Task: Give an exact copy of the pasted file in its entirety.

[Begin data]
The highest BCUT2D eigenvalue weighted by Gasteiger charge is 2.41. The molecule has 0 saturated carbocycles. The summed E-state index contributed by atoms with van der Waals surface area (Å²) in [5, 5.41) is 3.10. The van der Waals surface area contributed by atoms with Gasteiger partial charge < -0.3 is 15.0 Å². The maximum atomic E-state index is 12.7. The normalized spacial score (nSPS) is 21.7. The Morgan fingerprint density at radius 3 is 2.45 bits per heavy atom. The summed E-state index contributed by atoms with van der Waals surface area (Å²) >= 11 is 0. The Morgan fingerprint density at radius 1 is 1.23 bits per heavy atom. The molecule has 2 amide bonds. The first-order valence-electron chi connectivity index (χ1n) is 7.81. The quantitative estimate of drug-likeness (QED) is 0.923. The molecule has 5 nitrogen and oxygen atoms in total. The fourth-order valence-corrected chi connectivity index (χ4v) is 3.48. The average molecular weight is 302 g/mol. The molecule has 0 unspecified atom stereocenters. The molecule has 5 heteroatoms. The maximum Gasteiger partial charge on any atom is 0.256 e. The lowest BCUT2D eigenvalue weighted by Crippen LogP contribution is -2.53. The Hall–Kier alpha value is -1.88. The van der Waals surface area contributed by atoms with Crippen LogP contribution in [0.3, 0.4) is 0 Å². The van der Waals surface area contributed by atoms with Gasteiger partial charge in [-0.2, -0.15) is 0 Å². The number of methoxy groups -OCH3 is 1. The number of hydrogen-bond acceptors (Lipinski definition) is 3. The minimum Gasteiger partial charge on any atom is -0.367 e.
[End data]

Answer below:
The highest BCUT2D eigenvalue weighted by Gasteiger charge is 2.41. The molecule has 0 saturated carbocycles. The summed E-state index contributed by atoms with van der Waals surface area (Å²) in [5, 5.41) is 3.10. The van der Waals surface area contributed by atoms with Gasteiger partial charge < -0.3 is 15.0 Å². The maximum atomic E-state index is 12.7. The normalized spacial score (nSPS) is 21.7. The Morgan fingerprint density at radius 3 is 2.45 bits per heavy atom. The summed E-state index contributed by atoms with van der Waals surface area (Å²) >= 11 is 0. The Morgan fingerprint density at radius 1 is 1.23 bits per heavy atom. The molecule has 2 amide bonds. The first-order valence-electron chi connectivity index (χ1n) is 7.81. The quantitative estimate of drug-likeness (QED) is 0.923. The molecule has 5 nitrogen and oxygen atoms in total. The fourth-order valence-corrected chi connectivity index (χ4v) is 3.48. The average molecular weight is 302 g/mol. The molecule has 0 unspecified atom stereocenters. The molecule has 5 heteroatoms. The maximum Gasteiger partial charge on any atom is 0.256 e. The lowest BCUT2D eigenvalue weighted by Crippen LogP contribution is -2.53. The Hall–Kier alpha value is -1.88. The van der Waals surface area contributed by atoms with Crippen LogP contribution in [0.3, 0.4) is 0 Å². The van der Waals surface area contributed by atoms with Gasteiger partial charge in [-0.2, -0.15) is 0 Å². The number of methoxy groups -OCH3 is 1. The number of hydrogen-bond acceptors (Lipinski definition) is 3. The minimum Gasteiger partial charge on any atom is -0.367 e.